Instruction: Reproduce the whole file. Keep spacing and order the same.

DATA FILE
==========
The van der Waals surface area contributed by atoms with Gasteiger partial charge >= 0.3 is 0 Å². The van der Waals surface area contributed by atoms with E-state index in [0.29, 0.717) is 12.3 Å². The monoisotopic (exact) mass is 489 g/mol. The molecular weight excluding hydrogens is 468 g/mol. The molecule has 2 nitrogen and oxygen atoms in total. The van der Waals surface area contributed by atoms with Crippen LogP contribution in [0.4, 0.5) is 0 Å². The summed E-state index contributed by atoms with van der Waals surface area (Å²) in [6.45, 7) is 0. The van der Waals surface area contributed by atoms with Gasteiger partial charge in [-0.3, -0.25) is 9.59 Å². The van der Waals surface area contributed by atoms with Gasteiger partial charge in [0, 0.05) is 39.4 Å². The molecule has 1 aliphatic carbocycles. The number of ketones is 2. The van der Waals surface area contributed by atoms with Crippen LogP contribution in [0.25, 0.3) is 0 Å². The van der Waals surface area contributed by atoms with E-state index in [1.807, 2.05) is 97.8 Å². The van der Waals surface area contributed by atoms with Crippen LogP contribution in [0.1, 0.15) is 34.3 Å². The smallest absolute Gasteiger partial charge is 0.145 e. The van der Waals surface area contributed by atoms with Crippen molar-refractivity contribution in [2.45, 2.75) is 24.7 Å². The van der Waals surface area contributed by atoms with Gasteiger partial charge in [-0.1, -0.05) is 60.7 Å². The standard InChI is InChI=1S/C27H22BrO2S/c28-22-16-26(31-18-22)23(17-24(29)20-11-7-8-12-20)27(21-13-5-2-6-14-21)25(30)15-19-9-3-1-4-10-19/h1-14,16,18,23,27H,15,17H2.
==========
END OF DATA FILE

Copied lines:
The van der Waals surface area contributed by atoms with Gasteiger partial charge >= 0.3 is 0 Å². The van der Waals surface area contributed by atoms with E-state index in [0.29, 0.717) is 12.3 Å². The monoisotopic (exact) mass is 489 g/mol. The molecular weight excluding hydrogens is 468 g/mol. The molecule has 2 nitrogen and oxygen atoms in total. The van der Waals surface area contributed by atoms with Crippen LogP contribution in [0.4, 0.5) is 0 Å². The summed E-state index contributed by atoms with van der Waals surface area (Å²) in [6.45, 7) is 0. The van der Waals surface area contributed by atoms with Gasteiger partial charge in [-0.3, -0.25) is 9.59 Å². The van der Waals surface area contributed by atoms with Gasteiger partial charge in [0, 0.05) is 39.4 Å². The molecule has 1 aliphatic carbocycles. The number of ketones is 2. The van der Waals surface area contributed by atoms with Crippen LogP contribution in [0.25, 0.3) is 0 Å². The van der Waals surface area contributed by atoms with E-state index in [1.807, 2.05) is 97.8 Å². The van der Waals surface area contributed by atoms with Crippen LogP contribution in [0.1, 0.15) is 34.3 Å². The smallest absolute Gasteiger partial charge is 0.145 e. The van der Waals surface area contributed by atoms with Crippen molar-refractivity contribution in [2.45, 2.75) is 24.7 Å². The van der Waals surface area contributed by atoms with Gasteiger partial charge in [-0.1, -0.05) is 60.7 Å². The standard InChI is InChI=1S/C27H22BrO2S/c28-22-16-26(31-18-22)23(17-24(29)20-11-7-8-12-20)27(21-13-5-2-6-14-21)25(30)15-19-9-3-1-4-10-19/h1-14,16,18,23,27H,15,17H2.